Adequate knowledge is a vital component of informed decision-making; however, we do not know what information women value when making decisions about noninvasive prenatal testing (NIPT). The current study aimed to identify women's information needs for decision-making about NIPT as a first-tier, non-contingent test with out-of-pocket expense and, in turn, inform best practice by specifying the information that should be prioritized when providing pre-test counseling to women in a time-limited scenario or space-limited decision support tool...
March 17, 2018: Journal of Genetic Counseling
Sarah E Chadwell, Hua He, Sara Knapke, Jaime Lewis, Rebecca Sisson, Jennifer Hopper
Genetic testing for inherited cancer risk has recently improved through the advent of multi-gene panels and the addition of deletion and duplication analysis of the BRCA genes. The primary aim of this study was to determine which factors influence the intent of individuals with a personal history of breast and/or ovarian cancer and negative or uncertain BRCA1 and BRCA2 testing to return to a hereditary cancer program for additional genetic risk assessment, counseling, and testing. Surveys were sent to 1197 individuals and 257 were returned...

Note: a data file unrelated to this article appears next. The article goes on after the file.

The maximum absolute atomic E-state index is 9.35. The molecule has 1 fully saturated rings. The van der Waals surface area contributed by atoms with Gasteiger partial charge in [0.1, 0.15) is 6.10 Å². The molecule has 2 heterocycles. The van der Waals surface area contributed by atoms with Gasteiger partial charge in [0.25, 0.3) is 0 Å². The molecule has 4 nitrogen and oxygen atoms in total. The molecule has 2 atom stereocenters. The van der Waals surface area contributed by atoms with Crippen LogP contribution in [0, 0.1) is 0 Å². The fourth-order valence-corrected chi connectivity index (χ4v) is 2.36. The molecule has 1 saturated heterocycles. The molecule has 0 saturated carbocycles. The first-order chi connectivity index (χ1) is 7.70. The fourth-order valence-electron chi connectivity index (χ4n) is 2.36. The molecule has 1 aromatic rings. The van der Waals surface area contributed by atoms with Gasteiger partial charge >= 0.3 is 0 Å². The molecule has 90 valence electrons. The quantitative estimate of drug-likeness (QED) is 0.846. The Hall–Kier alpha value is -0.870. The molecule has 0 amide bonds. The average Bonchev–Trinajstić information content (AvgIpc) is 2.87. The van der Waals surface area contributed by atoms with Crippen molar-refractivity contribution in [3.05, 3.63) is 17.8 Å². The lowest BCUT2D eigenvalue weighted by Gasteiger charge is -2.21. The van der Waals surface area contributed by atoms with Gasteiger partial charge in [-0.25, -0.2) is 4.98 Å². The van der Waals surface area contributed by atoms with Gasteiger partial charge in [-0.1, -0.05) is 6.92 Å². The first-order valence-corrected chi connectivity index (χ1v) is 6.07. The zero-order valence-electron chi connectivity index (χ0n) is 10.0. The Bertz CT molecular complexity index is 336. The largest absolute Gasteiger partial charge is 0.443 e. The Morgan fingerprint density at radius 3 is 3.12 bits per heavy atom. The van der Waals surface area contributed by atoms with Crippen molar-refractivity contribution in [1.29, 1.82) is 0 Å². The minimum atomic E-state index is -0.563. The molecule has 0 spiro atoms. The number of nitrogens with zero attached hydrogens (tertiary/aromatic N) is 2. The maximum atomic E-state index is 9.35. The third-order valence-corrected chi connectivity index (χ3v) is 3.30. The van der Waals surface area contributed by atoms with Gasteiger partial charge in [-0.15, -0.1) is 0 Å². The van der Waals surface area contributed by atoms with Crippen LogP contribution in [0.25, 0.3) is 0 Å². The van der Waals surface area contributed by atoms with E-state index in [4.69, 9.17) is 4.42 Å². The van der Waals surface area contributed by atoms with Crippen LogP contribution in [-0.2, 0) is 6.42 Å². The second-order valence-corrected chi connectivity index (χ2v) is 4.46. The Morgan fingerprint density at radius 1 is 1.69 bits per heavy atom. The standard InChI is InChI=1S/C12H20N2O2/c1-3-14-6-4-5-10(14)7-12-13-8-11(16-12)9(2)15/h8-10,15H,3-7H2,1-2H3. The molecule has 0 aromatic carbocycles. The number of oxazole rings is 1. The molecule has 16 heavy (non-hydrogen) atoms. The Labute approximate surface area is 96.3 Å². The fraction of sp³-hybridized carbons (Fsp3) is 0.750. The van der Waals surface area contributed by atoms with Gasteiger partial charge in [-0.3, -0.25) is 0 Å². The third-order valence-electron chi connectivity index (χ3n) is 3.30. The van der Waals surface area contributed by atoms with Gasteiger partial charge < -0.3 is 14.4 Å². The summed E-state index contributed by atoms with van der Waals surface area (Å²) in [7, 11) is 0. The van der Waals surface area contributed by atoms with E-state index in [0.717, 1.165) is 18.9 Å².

March 17, 2018: Journal of Genetic Counseling
Kathryn M Reese, Jennifer Czerwinski, Sandra Darilek, Anthony Johnson, Malorie Jones, Claire N Singletary
The rate of twinning is rising and since the introduction of non-invasive prenatal testing, interest in and uptake of genetic screening and testing in twin pregnancies has not been investigated. This study aimed to explore the attitudes toward and uptake of current prenatal genetic screening and diagnostic testing options for fetal aneuploidy in twin pregnancies. Women being seen for genetic counseling with twin gestations were recruited for participation in a descriptive study with questionnaire (n = 42) and semi-structured phone interview (n = 15)...